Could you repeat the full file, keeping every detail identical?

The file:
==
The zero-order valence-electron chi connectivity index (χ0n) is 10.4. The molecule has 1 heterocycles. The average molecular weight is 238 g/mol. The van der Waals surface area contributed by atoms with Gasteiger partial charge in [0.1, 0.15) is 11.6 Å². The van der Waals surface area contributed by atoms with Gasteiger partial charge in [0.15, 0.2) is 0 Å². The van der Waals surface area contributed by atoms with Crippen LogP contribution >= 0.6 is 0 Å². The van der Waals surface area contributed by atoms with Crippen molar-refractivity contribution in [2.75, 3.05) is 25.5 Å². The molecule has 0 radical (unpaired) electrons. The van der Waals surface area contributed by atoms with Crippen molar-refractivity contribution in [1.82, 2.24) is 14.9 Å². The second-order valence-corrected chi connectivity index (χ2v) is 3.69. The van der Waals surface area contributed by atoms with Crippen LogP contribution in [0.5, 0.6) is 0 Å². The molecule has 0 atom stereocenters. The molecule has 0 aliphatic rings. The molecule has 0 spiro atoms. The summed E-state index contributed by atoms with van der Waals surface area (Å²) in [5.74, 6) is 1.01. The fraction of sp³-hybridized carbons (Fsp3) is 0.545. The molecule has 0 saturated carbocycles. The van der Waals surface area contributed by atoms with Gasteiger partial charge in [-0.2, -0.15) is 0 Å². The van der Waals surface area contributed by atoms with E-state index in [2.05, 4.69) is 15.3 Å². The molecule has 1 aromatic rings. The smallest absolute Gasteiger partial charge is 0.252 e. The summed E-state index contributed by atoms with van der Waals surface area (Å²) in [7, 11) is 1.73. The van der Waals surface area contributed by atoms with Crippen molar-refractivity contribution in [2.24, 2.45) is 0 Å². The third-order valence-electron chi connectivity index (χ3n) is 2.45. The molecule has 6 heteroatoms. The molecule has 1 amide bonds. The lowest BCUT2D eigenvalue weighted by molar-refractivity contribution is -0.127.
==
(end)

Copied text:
The zero-order valence-electron chi connectivity index (χ0n) is 10.4. The molecule has 1 heterocycles. The average molecular weight is 238 g/mol. The van der Waals surface area contributed by atoms with Gasteiger partial charge in [0.1, 0.15) is 11.6 Å². The van der Waals surface area contributed by atoms with Gasteiger partial charge in [0.15, 0.2) is 0 Å². The van der Waals surface area contributed by atoms with Crippen LogP contribution >= 0.6 is 0 Å². The van der Waals surface area contributed by atoms with Crippen molar-refractivity contribution in [2.75, 3.05) is 25.5 Å². The molecule has 0 radical (unpaired) electrons. The van der Waals surface area contributed by atoms with Crippen molar-refractivity contribution in [1.82, 2.24) is 14.9 Å². The second-order valence-corrected chi connectivity index (χ2v) is 3.69. The van der Waals surface area contributed by atoms with Crippen LogP contribution in [0.5, 0.6) is 0 Å². The molecule has 0 atom stereocenters. The molecule has 0 aliphatic rings. The molecule has 0 spiro atoms. The summed E-state index contributed by atoms with van der Waals surface area (Å²) in [5.74, 6) is 1.01. The fraction of sp³-hybridized carbons (Fsp3) is 0.545. The molecule has 0 saturated carbocycles. The van der Waals surface area contributed by atoms with Gasteiger partial charge in [-0.2, -0.15) is 0 Å². The van der Waals surface area contributed by atoms with E-state index in [2.05, 4.69) is 15.3 Å². The molecule has 1 aromatic rings. The smallest absolute Gasteiger partial charge is 0.252 e. The summed E-state index contributed by atoms with van der Waals surface area (Å²) in [7, 11) is 1.73. The van der Waals surface area contributed by atoms with Crippen molar-refractivity contribution in [2.24, 2.45) is 0 Å². The third-order valence-electron chi connectivity index (χ3n) is 2.45. The molecule has 6 heteroatoms. The molecule has 1 amide bonds. The lowest BCUT2D eigenvalue weighted by molar-refractivity contribution is -0.127.